The company is struggling with the competition and over the years saw its revenue growth decline from 30%+ to 11%. One of the key criticisms the company receives is poor financial discipline and highly elevated opex, which keeps it from reaching breakeven and generating meaningful cash flows. High stock-based compensation (around $150m – 30% of gross profit) adds further negative sentiment.
Historical Box performance over the last three years (ending January):
At the moment BOX trades at 4.1x EV/Revenues, marginally below its peer Dropbox (DBX) – the difference seems warranted given DBX larger size, higher revenue growth (15%-19%), higher gross margins (78%), slightly better profitability, and FCF.
However, simple revenue multiples valuation does not reflect the attractiveness of BOX. Long-term investment thesis (and likely why it attracted Starboard and KKR) lies in company’s potential to increase operating leverage by better managing opex and compensation. As explained by Starboard:
From the outset, we have been clear that in order for value to be created, Box needed to significantly improve both growth and profitability, as well as meaningfully lower its equity compensation expense and improve capital allocation […]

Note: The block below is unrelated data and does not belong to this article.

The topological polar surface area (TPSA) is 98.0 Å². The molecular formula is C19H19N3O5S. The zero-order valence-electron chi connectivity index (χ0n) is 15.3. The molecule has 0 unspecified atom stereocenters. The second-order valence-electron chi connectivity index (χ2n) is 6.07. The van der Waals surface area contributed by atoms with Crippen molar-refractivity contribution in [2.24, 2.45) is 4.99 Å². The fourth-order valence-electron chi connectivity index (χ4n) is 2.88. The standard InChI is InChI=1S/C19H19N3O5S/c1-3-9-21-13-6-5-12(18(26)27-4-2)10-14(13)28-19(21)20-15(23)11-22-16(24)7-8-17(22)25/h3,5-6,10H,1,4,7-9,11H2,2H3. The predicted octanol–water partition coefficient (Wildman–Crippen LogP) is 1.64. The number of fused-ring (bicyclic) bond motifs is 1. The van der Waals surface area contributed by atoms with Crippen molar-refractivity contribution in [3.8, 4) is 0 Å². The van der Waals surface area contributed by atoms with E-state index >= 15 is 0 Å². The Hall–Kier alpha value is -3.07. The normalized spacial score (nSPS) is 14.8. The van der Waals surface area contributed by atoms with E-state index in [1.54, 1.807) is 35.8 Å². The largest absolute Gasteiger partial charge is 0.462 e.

There is no good reason that Box should be unable to deliver improved growth and profitability, at least inline with better performing software companies, which, in turn, would create significant shareholder value.
A similar case could also be made for DBX, which also struggles with profitability and high equity compensation ($261m), however, DBX is well-protected from the activists due to its voting share structure.
In its response to Starboard’s letter, management has presented new guidance indicating revenue growth rate of 12%-16% with operating margins between 23%-27% by fiscal 2024. If these targets are reached, the company would become a cash flow machine. The targets look kind of achievable and may even be too conservative – in comparison, Box closest (albeit much much larger) enterprise peer Microsoft runs its Intelligent Cloud segment with 37% operating margins.